On Interpreting Slave Status from Archaeological Remains

2006 (J. S. Handler and F. W. Lange) “On Interpreting Slave Status from Archaeological Remains.” African Diaspora Archaeology Newsletter. June.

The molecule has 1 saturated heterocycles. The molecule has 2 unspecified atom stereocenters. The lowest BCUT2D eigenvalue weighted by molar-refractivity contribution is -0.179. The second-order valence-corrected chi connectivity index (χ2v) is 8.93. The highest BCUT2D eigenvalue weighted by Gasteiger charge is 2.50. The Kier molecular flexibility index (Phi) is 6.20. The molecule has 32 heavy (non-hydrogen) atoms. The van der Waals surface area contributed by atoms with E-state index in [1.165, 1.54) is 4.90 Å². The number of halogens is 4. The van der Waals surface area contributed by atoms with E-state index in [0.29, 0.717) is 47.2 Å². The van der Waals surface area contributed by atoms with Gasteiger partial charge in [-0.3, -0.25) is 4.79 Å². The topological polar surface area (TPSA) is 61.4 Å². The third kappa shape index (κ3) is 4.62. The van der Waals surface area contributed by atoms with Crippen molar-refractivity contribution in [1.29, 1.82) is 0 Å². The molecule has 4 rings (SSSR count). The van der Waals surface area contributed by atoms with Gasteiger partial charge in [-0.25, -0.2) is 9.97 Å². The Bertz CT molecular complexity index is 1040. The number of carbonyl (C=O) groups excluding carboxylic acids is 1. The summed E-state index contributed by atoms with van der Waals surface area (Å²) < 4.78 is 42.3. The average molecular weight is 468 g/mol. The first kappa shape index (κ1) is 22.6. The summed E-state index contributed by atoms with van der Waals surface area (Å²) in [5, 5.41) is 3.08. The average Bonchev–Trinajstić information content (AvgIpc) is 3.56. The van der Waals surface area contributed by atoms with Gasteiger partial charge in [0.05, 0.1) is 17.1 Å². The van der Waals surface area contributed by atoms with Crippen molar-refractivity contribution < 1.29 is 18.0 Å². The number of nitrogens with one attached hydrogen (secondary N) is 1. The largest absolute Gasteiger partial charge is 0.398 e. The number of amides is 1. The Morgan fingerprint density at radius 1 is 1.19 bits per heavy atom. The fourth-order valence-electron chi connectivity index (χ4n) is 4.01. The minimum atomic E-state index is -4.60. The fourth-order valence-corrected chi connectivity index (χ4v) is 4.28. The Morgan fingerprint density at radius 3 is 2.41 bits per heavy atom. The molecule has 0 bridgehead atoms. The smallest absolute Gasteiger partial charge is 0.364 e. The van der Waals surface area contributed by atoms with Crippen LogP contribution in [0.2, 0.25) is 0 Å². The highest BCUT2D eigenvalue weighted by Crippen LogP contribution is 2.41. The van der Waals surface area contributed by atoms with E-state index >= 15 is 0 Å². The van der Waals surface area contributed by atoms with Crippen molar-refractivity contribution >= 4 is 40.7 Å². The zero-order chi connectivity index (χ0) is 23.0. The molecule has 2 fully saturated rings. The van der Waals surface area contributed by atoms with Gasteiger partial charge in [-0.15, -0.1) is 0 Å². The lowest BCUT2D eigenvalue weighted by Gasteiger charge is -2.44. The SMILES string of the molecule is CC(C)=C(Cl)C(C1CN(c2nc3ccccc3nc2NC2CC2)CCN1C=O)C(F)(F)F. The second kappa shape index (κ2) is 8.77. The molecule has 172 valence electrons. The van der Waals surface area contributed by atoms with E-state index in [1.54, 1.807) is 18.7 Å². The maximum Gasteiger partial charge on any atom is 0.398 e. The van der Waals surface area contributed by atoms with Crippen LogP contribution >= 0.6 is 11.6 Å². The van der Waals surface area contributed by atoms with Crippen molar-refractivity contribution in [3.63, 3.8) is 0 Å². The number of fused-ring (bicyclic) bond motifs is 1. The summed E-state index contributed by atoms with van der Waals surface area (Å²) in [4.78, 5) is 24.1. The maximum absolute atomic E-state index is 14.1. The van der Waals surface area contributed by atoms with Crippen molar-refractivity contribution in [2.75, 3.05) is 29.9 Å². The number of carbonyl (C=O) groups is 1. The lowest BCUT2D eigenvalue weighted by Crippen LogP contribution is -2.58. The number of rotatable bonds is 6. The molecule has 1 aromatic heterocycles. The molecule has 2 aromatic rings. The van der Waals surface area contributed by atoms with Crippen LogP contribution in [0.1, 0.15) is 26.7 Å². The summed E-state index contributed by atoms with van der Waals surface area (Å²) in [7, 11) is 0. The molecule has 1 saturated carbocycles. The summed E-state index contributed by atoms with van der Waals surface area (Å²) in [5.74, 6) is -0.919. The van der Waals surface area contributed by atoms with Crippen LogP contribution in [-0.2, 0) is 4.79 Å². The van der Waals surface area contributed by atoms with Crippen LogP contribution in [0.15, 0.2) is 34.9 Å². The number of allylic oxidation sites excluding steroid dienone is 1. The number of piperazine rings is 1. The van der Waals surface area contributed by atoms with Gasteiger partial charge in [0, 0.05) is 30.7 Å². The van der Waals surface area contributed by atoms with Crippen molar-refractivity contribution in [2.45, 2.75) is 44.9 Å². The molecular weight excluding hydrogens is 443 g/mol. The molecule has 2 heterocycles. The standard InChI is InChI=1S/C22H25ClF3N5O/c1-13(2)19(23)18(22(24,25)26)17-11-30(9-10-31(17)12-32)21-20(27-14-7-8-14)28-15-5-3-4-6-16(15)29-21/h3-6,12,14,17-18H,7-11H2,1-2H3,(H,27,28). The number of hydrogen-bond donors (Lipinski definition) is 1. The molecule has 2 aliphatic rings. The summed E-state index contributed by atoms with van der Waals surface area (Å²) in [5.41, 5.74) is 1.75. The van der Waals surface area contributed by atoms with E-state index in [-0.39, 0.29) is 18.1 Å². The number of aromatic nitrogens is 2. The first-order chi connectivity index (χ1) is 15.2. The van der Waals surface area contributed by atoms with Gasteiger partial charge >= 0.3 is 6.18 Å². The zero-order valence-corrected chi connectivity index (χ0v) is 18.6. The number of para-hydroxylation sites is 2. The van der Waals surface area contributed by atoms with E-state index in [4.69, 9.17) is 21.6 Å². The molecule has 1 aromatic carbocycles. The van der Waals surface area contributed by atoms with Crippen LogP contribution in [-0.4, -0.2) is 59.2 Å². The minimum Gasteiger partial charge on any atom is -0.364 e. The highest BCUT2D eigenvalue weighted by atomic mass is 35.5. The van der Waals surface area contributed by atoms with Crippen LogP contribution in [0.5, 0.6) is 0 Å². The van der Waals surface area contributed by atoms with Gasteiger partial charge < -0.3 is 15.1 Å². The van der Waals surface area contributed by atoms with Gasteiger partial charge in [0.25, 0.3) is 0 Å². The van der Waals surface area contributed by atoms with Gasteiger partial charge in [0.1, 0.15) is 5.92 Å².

An early colonial period church cemetery in Campeche, Mexico yielded the skeletal remains of persons who investigators identified as African born; some reports claimed these remains represent the earliest evidence of African slavery yet found in the New World. However, physical evidence in and of itself does not unequivocally demonstrate the social status of the people concerned. Persons of African descent in Campeche at this period could have been free or held other social statuses that were not chattel slaves. Whatever the case, the Campeche remains raise the issue of archaeological interpretations of social systems, in this case the social system of chattel slavery. In this article we reproduce excerpts from the final chapter of our 1978 book on plantation slavery in Barbados; we argue that archaeological remains alone cannot determine the presence of slavery and documentary data are needed to establish its existence.

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